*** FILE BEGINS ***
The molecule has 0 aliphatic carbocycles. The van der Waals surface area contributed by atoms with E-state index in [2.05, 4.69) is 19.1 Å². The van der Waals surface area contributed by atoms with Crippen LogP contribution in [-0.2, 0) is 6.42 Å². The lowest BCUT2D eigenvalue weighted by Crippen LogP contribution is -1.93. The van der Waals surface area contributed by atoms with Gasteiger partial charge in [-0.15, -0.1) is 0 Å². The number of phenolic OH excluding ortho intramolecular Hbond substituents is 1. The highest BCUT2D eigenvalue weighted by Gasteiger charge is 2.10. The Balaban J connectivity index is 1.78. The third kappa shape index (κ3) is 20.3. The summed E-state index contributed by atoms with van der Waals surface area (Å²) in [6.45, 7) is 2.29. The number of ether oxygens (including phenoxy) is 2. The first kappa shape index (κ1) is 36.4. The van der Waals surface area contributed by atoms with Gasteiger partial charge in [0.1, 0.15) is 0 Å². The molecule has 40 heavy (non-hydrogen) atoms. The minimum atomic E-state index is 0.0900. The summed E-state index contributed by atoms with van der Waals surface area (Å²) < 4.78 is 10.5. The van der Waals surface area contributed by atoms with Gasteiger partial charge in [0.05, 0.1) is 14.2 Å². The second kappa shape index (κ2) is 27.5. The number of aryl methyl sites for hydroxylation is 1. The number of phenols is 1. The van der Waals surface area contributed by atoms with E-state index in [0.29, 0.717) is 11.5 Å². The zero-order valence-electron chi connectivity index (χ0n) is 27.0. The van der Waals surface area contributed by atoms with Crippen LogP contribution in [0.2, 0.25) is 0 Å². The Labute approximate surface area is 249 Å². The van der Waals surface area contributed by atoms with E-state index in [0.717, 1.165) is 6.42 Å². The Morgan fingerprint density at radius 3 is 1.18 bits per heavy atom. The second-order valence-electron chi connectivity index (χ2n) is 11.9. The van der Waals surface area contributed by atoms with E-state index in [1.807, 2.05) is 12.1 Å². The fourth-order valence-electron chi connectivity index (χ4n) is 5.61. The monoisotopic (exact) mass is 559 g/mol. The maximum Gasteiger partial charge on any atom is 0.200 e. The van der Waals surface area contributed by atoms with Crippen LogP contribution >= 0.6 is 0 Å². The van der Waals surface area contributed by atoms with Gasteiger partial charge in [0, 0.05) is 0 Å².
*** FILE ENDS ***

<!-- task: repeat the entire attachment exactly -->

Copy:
The molecule has 0 aliphatic carbocycles. The van der Waals surface area contributed by atoms with E-state index in [2.05, 4.69) is 19.1 Å². The van der Waals surface area contributed by atoms with Crippen LogP contribution in [-0.2, 0) is 6.42 Å². The lowest BCUT2D eigenvalue weighted by Crippen LogP contribution is -1.93. The van der Waals surface area contributed by atoms with Gasteiger partial charge in [-0.15, -0.1) is 0 Å². The number of phenolic OH excluding ortho intramolecular Hbond substituents is 1. The highest BCUT2D eigenvalue weighted by Gasteiger charge is 2.10. The Balaban J connectivity index is 1.78. The third kappa shape index (κ3) is 20.3. The summed E-state index contributed by atoms with van der Waals surface area (Å²) in [6.45, 7) is 2.29. The number of ether oxygens (including phenoxy) is 2. The first kappa shape index (κ1) is 36.4. The van der Waals surface area contributed by atoms with Gasteiger partial charge in [0.1, 0.15) is 0 Å². The molecule has 40 heavy (non-hydrogen) atoms. The minimum atomic E-state index is 0.0900. The summed E-state index contributed by atoms with van der Waals surface area (Å²) < 4.78 is 10.5. The van der Waals surface area contributed by atoms with Gasteiger partial charge in [0.05, 0.1) is 14.2 Å². The second kappa shape index (κ2) is 27.5. The number of aryl methyl sites for hydroxylation is 1. The number of phenols is 1. The van der Waals surface area contributed by atoms with E-state index in [0.29, 0.717) is 11.5 Å². The zero-order valence-electron chi connectivity index (χ0n) is 27.0. The van der Waals surface area contributed by atoms with Crippen LogP contribution in [0.2, 0.25) is 0 Å². The Labute approximate surface area is 249 Å². The van der Waals surface area contributed by atoms with E-state index in [0.717, 1.165) is 6.42 Å². The Morgan fingerprint density at radius 3 is 1.18 bits per heavy atom. The second-order valence-electron chi connectivity index (χ2n) is 11.9. The van der Waals surface area contributed by atoms with E-state index in [1.807, 2.05) is 12.1 Å². The fourth-order valence-electron chi connectivity index (χ4n) is 5.61. The monoisotopic (exact) mass is 559 g/mol. The maximum Gasteiger partial charge on any atom is 0.200 e. The van der Waals surface area contributed by atoms with Crippen LogP contribution >= 0.6 is 0 Å². The van der Waals surface area contributed by atoms with Gasteiger partial charge in [0, 0.05) is 0 Å².